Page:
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Novel connects with readers through finding common ground

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Renny’s Review

Rachel Cusk's Outline

Rachel Cusk's Outline

Rachel Cusk's Outline

Rachel Cusk's Outline

Renny Acheson, Staff Writer

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If you’re looking for a book that challenges the limitations of literature, Rachel Cusk’s Outline does that and more. Published in 2014, Outline follows the trip of a recently-divorced British author and professor Faye to Athens, where she is scheduled to teach a multiple-day writing course. Throughout the story, Faye introduces herself to various characters that she meets while abroad, beginning with the man next to whom she sits on her flight to Athens. Perhaps the most captivating aspect of the novel is the introduction of these characters through their conversations with Faye.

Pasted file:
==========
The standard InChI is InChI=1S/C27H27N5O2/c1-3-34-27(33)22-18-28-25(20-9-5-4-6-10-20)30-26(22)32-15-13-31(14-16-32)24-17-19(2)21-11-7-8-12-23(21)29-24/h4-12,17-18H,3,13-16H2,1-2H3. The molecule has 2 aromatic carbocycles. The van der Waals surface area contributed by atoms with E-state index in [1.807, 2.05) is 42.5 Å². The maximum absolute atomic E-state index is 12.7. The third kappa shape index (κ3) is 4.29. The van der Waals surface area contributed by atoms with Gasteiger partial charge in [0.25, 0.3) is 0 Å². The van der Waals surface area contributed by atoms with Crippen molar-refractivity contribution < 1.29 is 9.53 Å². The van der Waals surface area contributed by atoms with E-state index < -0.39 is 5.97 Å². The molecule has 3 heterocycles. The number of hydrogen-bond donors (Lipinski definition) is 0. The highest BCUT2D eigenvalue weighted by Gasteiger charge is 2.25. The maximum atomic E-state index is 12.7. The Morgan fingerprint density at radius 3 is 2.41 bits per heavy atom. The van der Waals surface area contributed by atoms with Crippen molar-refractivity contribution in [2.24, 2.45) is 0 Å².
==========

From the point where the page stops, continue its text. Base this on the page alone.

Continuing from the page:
The reader gains valuable insight into the lives and histories of people who enter the story naturally, through interactions with Faye. The characters develop themselves, recounting stories of their pain, disappointment, heartbreaks, joys, unsolved mysteries, and more. As these characters reveal their pasts, Faye begins to unearth her own emotions and insights about the life she lives and has lived. Eventually, readers will notice how common ground can be found through storytelling, and how this vulnerability leads to strong, durable connections.

Cusk’s novel pushes the reader into an exploratory realm, where they are the observer of two people sharing a conversation. Almost like watching a documentary, we absorb the information at the same rate that Faye does, creating a reading experience that is joyfully interactive. Outline is merely the first in a trilogy, so readers will get to bear witness to more of Faye’s enchanting conversations in the future.

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